Master of Laws

Master of Laws of England and Wales (incorporating the GDL) (Distance Learning)

Teaching & Learning

Overall workload

Each module on our distance learning courses is individually designed to maximise your learning so study requirements will vary. As a guideline you will need to allocate around 10 hours per week to complete each module plus a further five hours for additional reading and assignments. If you undertake the part-time delivery, you will be required to study two modules concurrently (a minimum of approximately 25 hours per week).

If you undertake the full-time delivery, you will be required to study four modules concurrently (a minimum of approximately 45 hours). The 10 hours of teaching and learning per module will be delivered using a range of interactive resources, this typically will include audio and video content, group discussions, reflective exercises, quizzes, online reading and much more.

All these resources will be delivered through our Virtual Learning Environment and MS Teams and you will be able to access them at a time and place that suits you.

Leeds Law School works with a number of Distance Learning Promotion Partners who can offer advice and guidance about the Distance Learning Courses. The partners include:

The Chancery Lane Institute for Professionals (Dubai)

Q&A Consultants (Pakistan) 

London College of Legal Studies (Bangladesh).

Distance learning

We understand that full-time study does not suit everyone. That’s why we offer courses which give you the opportunity to decide where, when and how you can get involved in learning. Studying a distance learning course offers the convenience and flexibility to make education work for you. Whether you’d like to fit your studies around childcare, develop your skills while working or, quite simply, want to learn from the comfort of your own home, we can help you gain a qualification at a time and pace that suits your lifestyle.

Like our students on campus, you will have the same excellent teaching and learning resources, however you’ll find these online instead of a lecture theatre. Not only are all the modules taught online, but you will also have access to an online community and more than 140,000 books and journals in our online library.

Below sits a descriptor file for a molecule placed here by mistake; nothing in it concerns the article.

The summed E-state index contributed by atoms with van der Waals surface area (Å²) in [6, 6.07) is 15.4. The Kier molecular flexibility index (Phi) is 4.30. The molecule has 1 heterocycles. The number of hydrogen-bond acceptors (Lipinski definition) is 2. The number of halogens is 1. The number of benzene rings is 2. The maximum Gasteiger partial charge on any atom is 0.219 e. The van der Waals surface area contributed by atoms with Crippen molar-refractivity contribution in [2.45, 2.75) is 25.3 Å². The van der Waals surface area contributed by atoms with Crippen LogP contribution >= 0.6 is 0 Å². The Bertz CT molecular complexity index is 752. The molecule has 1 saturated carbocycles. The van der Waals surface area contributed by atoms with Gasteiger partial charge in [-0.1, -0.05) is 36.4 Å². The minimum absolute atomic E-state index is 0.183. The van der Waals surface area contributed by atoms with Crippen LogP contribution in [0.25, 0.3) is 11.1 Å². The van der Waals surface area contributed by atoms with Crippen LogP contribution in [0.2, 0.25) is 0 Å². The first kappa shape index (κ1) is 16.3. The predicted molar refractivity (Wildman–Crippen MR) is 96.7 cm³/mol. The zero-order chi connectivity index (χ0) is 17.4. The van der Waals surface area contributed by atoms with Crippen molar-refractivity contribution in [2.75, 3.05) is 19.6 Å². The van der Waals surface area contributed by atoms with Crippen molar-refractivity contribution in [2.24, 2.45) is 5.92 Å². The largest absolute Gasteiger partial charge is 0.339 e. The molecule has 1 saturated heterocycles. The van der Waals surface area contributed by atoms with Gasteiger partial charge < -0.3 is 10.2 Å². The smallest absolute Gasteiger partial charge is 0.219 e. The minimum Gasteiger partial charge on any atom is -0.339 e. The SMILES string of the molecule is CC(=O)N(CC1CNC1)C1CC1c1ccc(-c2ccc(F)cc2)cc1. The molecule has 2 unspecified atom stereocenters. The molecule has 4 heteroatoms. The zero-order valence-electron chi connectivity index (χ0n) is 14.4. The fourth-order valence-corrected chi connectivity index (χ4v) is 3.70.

To study this course, you will require broadband internet connection with a speed of 2mbps and working speakers. You will need Windows 7 / Mac OSX 10.8 or above and have access to Chrome v64=3 or higher (recommended). Edge v42+, Firefox v57+ or Safari v6+. Java and Adobe Reader will need to be enabled and you will need a minimum screen resolution of 1024 x 768.

Complete technical requirements are detail in the full guide. Visit our distance learning website

What you'll learn

Learn how and why trusts are created, their different and legal frameworks, the principles of equity affecting their creation and the use of trusts in practice.
Develop your critical thinking, legal research and writing skills by undertaking a research project. You will research your chosen area and write up your analysis with the support of a supervisor.
Study the fundamental issues relating to the concept of property, its ownership, and the rights and obligations created by the ownership of land.
Understand the relationship between the different organs of the State and the individual, including royal prerogative, human rights, judicial review and police powers.
Explore the founding principles of the law of the European Union to enable critical understanding of the nature and purpose of European developments and regulations.
This module will introduce you to the fundamental concepts underpinning English law, to the institutions of the English legal system and to the main sources of English law.
Study the role of the law in defining, creating, imposing, regulating and enforcing freely negotiated and agreed contractual obligations between two or more contracting parties.
Understand the general principles of law governing criminal responsibility set within their social context, the concept of moral responsibility and the philosophy of punishment.
Examine civil law liability for a wrong or 'tort', including negligence, occupier's liability and trespass to the person, considering how tort protects reputation and personal integrity.
Learn how and why trusts are created, their different and legal frameworks, the principles of equity affecting their creation and the use of trusts in practice.
Develop your critical thinking, legal research and writing skills by undertaking a research project. You will research your chosen area and write up your analysis with the support of a supervisor.
Study the fundamental issues relating to the concept of property, its ownership, and the rights and obligations created by the ownership of land.
Understand the relationship between the different organs of the State and the individual, including royal prerogative, human rights, judicial review and police powers.
Explore the founding principles of the law of the European Union to enable critical understanding of the nature and purpose of European developments and regulations.
This module will introduce you to the fundamental concepts underpinning English law, to the institutions of the English legal system and to the main sources of English law.
Study the role of the law in defining, creating, imposing, regulating and enforcing freely negotiated and agreed contractual obligations between two or more contracting parties.
Understand the general principles of law governing criminal responsibility set within their social context, the concept of moral responsibility and the philosophy of punishment.
Examine civil law liability for a wrong or 'tort', including negligence, occupier's liability and trespass to the person, considering how tort protects reputation and personal integrity.